“They rave about Kansas City and the fans and the city and the organization. It’s a great baseball town. And these fans deserve in the playoffs. They deserve to be able to support a winner. And if you go to The K, and we’re playing, and we’re playing well, and it’s an exciting game, and you’ve got a big crowd, it is really fun to watch how much they get into the game. It’s not like they’re just kind of casual fans. They get excited about it.

“They deserve it. All of us deserve it. I’m a fan, too.”

For some reason the mainstream media kind of likes to have a go at the fans from time to time. We’ve been portrayed as impatient, irrational and stubborn. My counter is to root for a team that hasn’t played a meaningful game in 29 years. Glass may be pandering to the fans here, but let’s be honest, that’s something he kind of needs to do. I don’t mean pandering in the pejorative. What Glass said is not heavy-handed. He’s paying tribute to us in this quote. We’re knowledgeable and passionate. We “deserve” it.

I can’t disagree with that.

Finally, at the end of the quote above, Glass mentions that he’s a “fan” as well. Four times in that transcript, Glass mentions he’s a fan. I’m telling you, the investment in his media coaching is paying dividends.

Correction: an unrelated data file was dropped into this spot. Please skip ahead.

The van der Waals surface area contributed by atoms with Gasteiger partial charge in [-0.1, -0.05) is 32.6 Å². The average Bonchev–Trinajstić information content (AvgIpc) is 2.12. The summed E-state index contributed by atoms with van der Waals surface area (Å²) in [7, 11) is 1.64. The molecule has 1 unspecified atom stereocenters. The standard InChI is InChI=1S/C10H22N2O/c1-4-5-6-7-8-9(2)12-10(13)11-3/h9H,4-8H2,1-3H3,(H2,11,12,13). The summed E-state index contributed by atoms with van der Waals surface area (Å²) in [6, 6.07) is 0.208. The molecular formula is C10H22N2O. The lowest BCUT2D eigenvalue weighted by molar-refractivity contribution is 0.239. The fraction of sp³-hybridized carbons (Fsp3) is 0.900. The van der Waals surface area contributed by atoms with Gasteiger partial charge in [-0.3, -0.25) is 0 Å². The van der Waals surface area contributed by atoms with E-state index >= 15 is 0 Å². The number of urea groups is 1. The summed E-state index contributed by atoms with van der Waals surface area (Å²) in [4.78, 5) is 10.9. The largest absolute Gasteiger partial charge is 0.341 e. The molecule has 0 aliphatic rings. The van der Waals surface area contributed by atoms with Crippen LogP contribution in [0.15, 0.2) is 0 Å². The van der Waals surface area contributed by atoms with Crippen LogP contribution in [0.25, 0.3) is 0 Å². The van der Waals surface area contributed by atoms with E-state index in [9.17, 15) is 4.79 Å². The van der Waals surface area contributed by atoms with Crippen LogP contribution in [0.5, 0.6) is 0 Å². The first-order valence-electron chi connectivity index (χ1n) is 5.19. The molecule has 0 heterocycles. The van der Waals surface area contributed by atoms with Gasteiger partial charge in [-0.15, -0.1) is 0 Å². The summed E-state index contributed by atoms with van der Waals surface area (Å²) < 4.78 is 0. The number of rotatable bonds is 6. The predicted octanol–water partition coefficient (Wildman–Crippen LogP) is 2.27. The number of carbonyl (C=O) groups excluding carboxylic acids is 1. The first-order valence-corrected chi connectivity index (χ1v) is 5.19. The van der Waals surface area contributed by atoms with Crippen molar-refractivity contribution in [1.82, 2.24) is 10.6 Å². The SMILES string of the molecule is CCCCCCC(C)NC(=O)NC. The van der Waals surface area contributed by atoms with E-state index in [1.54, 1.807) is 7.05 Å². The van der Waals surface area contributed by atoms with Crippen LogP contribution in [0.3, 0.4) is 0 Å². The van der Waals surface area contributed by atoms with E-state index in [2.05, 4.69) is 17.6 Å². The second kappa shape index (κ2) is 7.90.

Overall, I enjoyed the interview. Which is a strange thing to write when it comes to Glass. He comes across as tuned into the situation with his team and is an owner who is largely hands-off in letting his baseball people run the show. I won’t go so far as to call him a “model” owner. I will give him credit for learning on the job. And that’s something.

Big news this week as Forbes released their annual look at the valuations of baseball teams. I know, I know… Financials, dollars, blah, blah, blah. This may not be the most exciting post you’ll read this week, but to me, how the Royals (and other teams) go about their business is as important as the prospect rankings. We’re a small market. This stuff matters.

Anywho, included in the report was something that should have made you sit up and take notice, no matter how you feel about ledgers and spreadsheets. Here, according to Forbes, were the most profitable teams in baseball in 2011:

So the Glass family banked a cool $28.5 million last year. Wow.

As always, we need to have a little perspective. How does that number compare to past seasons? Here’s a table going back the previous five years.

Why the huge leap? According to Forbes, revenue went up only a million dollars last year. From $160 million in 2010 to $161. Most of it has to do – as Clark mentioned yesterday – with payroll. The Royals saw their expenditure on player contracts nose dive thanks to the trade of Zack Greinke, the retirement of Gil Meche and the overall youth movement which featured cost-controlled contracts. And like Clark said, they didn’t go cheap. They went young. Big difference.